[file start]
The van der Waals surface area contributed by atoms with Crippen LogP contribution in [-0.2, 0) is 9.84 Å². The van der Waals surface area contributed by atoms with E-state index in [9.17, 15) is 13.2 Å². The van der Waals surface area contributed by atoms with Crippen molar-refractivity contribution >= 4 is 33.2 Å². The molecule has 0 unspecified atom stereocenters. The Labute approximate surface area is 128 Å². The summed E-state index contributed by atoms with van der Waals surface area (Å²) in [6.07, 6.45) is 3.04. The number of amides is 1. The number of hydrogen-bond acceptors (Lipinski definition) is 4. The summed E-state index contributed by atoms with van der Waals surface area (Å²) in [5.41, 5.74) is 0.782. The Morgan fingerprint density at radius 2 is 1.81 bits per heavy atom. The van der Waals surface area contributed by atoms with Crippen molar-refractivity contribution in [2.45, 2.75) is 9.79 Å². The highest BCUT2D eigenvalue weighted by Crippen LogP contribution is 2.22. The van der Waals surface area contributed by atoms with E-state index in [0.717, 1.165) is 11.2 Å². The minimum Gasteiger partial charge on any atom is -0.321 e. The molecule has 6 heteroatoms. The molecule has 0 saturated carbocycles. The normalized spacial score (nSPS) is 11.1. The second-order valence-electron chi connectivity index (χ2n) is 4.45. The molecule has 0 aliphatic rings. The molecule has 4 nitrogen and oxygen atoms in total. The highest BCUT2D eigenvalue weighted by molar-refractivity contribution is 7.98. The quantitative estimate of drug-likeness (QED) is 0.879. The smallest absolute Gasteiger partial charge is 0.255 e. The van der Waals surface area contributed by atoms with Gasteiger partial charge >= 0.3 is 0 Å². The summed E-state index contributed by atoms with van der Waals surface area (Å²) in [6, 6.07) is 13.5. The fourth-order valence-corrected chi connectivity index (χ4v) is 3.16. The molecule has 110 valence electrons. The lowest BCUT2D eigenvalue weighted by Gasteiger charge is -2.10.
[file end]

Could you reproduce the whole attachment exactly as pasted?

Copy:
The van der Waals surface area contributed by atoms with Crippen LogP contribution in [-0.2, 0) is 9.84 Å². The van der Waals surface area contributed by atoms with E-state index in [9.17, 15) is 13.2 Å². The van der Waals surface area contributed by atoms with Crippen molar-refractivity contribution >= 4 is 33.2 Å². The molecule has 0 unspecified atom stereocenters. The Labute approximate surface area is 128 Å². The summed E-state index contributed by atoms with van der Waals surface area (Å²) in [6.07, 6.45) is 3.04. The number of amides is 1. The number of hydrogen-bond acceptors (Lipinski definition) is 4. The summed E-state index contributed by atoms with van der Waals surface area (Å²) in [5.41, 5.74) is 0.782. The Morgan fingerprint density at radius 2 is 1.81 bits per heavy atom. The van der Waals surface area contributed by atoms with Crippen molar-refractivity contribution in [2.45, 2.75) is 9.79 Å². The highest BCUT2D eigenvalue weighted by Crippen LogP contribution is 2.22. The van der Waals surface area contributed by atoms with E-state index in [0.717, 1.165) is 11.2 Å². The minimum Gasteiger partial charge on any atom is -0.321 e. The molecule has 6 heteroatoms. The molecule has 0 saturated carbocycles. The normalized spacial score (nSPS) is 11.1. The second-order valence-electron chi connectivity index (χ2n) is 4.45. The molecule has 0 aliphatic rings. The molecule has 4 nitrogen and oxygen atoms in total. The highest BCUT2D eigenvalue weighted by molar-refractivity contribution is 7.98. The quantitative estimate of drug-likeness (QED) is 0.879. The smallest absolute Gasteiger partial charge is 0.255 e. The van der Waals surface area contributed by atoms with Gasteiger partial charge >= 0.3 is 0 Å². The summed E-state index contributed by atoms with van der Waals surface area (Å²) in [6, 6.07) is 13.5. The fourth-order valence-corrected chi connectivity index (χ4v) is 3.16. The molecule has 110 valence electrons. The lowest BCUT2D eigenvalue weighted by Gasteiger charge is -2.10.